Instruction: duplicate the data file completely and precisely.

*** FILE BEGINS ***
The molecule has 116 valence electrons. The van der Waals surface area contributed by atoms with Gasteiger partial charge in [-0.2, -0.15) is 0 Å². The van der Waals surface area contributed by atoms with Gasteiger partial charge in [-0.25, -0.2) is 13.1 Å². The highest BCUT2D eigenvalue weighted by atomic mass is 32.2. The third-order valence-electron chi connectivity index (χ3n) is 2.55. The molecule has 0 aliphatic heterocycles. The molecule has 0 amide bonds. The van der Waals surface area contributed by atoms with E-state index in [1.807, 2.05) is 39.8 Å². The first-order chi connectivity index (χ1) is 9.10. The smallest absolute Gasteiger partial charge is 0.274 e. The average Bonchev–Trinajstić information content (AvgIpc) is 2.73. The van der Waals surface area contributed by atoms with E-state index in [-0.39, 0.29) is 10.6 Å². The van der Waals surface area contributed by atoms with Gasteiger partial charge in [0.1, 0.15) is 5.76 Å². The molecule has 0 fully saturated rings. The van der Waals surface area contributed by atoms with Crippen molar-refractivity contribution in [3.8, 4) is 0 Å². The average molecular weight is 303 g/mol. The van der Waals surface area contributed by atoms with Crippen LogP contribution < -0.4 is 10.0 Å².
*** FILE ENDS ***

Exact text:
The molecule has 116 valence electrons. The van der Waals surface area contributed by atoms with Gasteiger partial charge in [-0.2, -0.15) is 0 Å². The van der Waals surface area contributed by atoms with Gasteiger partial charge in [-0.25, -0.2) is 13.1 Å². The highest BCUT2D eigenvalue weighted by atomic mass is 32.2. The third-order valence-electron chi connectivity index (χ3n) is 2.55. The molecule has 0 aliphatic heterocycles. The molecule has 0 amide bonds. The van der Waals surface area contributed by atoms with E-state index in [1.807, 2.05) is 39.8 Å². The first-order chi connectivity index (χ1) is 9.10. The smallest absolute Gasteiger partial charge is 0.274 e. The average Bonchev–Trinajstić information content (AvgIpc) is 2.73. The van der Waals surface area contributed by atoms with E-state index in [-0.39, 0.29) is 10.6 Å². The van der Waals surface area contributed by atoms with Gasteiger partial charge in [0.1, 0.15) is 5.76 Å². The molecule has 0 fully saturated rings. The van der Waals surface area contributed by atoms with Crippen molar-refractivity contribution in [3.8, 4) is 0 Å². The average molecular weight is 303 g/mol. The van der Waals surface area contributed by atoms with Crippen LogP contribution < -0.4 is 10.0 Å².